Dick Cheney and Donald Rumsfeld can't even go out in their own backyard: Ron Paul supporters heckled them at CPAC Thursday. Rumsfeld was greeted by boos and then a walkout of many young attendees. Cheney was peppered with taunts of "Where's Bin Laden?" and "draft dodger." Cheney's supporters replied by yelling "shut up" and chanting "USA!" Rumsfeld was presented with the "Defenders of the Constitution Award." [The Daily Beast]

Why does chanting "USA" do/mean anything? Who are these people who believe that shutting up any opposition is the same as winning an argument? Is this what the Founders thought was the purpose of 'free speech?'

And, Rumsfeld receiving the "Defenders of the Constitution Aware" - who ARE these people? The Constitution means nothing to them but a chant - "Ommmmmm."

Egypt seems to have made progress; we are withering.  Defenders of the Const., my ass. Say anything you want, distort its meaning; after awhile, people will be believe it. This is a symptom of totalitarianism.[1984]

Hallelujah - now, hold your breath.

Hopefully, the Army will move towards a constitutional democracy, not a renewal of the old government with a new (old) man in charge... and renewed oppression.

Thursday, February 10, 2011

With Mubarak staying, yielding power to V-P (clone & torture monster) -

I fear a march tomorrow being met by a Tiananmen Square massacre. I do not see how or why the Egyptian people see the army as good - what has it ever done to earn their respect or trust. The regime is the army, not just Mubarak or Soliman. Regimes rarely - if ever - give up their power voluntarily.

Hope I am wrong.

Tweets from an Egyptian blogger I've been following -

Read from the bottom:
They will never agree to a fully civil state, which is what the people want, and they have all the guns. We just have each other.

Now, they are trying their hardest to secure a dignified exit for their commander in chief, not for any reason than their survival
A VP that used to run his intelligence services and a PM who sued to be an army general. The Army is in control, & it ain't leaving
The army runs this country, and they are the pillars that his rule stands on. He knows this more than anyone, hence his appointments.
If there is one problem with the jan 25 protests, it's that they are not leaving the Military with a clear exit strategy.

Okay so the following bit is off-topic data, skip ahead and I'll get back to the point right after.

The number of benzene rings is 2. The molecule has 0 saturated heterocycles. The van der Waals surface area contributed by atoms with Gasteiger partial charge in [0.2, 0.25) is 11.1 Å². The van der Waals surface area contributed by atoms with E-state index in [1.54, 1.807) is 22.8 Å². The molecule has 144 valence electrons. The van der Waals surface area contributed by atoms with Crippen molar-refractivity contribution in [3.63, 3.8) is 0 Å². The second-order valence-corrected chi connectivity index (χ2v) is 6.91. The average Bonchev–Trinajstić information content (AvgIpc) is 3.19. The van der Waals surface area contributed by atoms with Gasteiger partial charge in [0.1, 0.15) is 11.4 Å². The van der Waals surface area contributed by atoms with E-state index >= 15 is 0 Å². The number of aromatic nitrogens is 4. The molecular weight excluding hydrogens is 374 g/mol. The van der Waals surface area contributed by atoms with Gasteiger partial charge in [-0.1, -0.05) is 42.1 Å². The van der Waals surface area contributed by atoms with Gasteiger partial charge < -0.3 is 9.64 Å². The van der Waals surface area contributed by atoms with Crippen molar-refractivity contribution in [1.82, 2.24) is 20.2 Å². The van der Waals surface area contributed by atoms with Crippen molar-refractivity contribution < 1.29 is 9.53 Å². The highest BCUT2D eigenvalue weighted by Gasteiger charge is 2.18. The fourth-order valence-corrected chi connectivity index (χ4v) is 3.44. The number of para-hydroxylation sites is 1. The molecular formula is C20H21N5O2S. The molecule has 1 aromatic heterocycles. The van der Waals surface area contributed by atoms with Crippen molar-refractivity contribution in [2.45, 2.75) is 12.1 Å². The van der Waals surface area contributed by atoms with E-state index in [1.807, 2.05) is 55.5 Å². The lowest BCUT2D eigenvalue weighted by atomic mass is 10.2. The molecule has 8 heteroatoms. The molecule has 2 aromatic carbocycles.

Wednesday, February 09, 2011

Apparently, some (DoD) think we don't have enough old ones -

DOD requesting $113 billion in FY 2012 for new weapons ($7 billion less than was forecast last year) Bloomberg

U.S. is continuing its habit of spending as much on arms as the whole rest of the world.
[Proud to be an American]

Tuesday, February 08, 2011

Truth -

Clive Crook in the Financial Times on Monday:
The US need to come to terms with its impotence at times such as this, and so does everybody else….
In Egypt and throughout the Middle East, the west is seen (not without reason) as a cultural and political oppressor….The US would most likely discredit whatever pro-democracy factions it moved to support. Again, give timidity its due.
The Obama administration {wants} to steer Egypt to stability, prosperity, democracy, peace with Israel…Wishing does not make it so, and the people who think it does should grow up.

Sunday, February 06, 2011

From a column by NYT's David Sanger

The mixed messages have been confusing and at times embarrassing — a reflection of a policy that, by necessity, has been made up on the fly. “This is what happens when you get caught by surprise,” said one American official, who would not speak on the record. “We’ve had endless strategy sessions for the past two years on Mideast peace, on containing Iran. And how many of them factored in the possibility that Egypt,” and presumably whatever dominoes follow it, “moves from stability to turmoil? None.”

Friday, February 04, 2011

Too much pain

Been glued to news & Twitter about Egypt.

"We did not know we had so much left in our hearts to be broken."
Fouad Ajami quoting a friend in Egypt (February 3, 2011)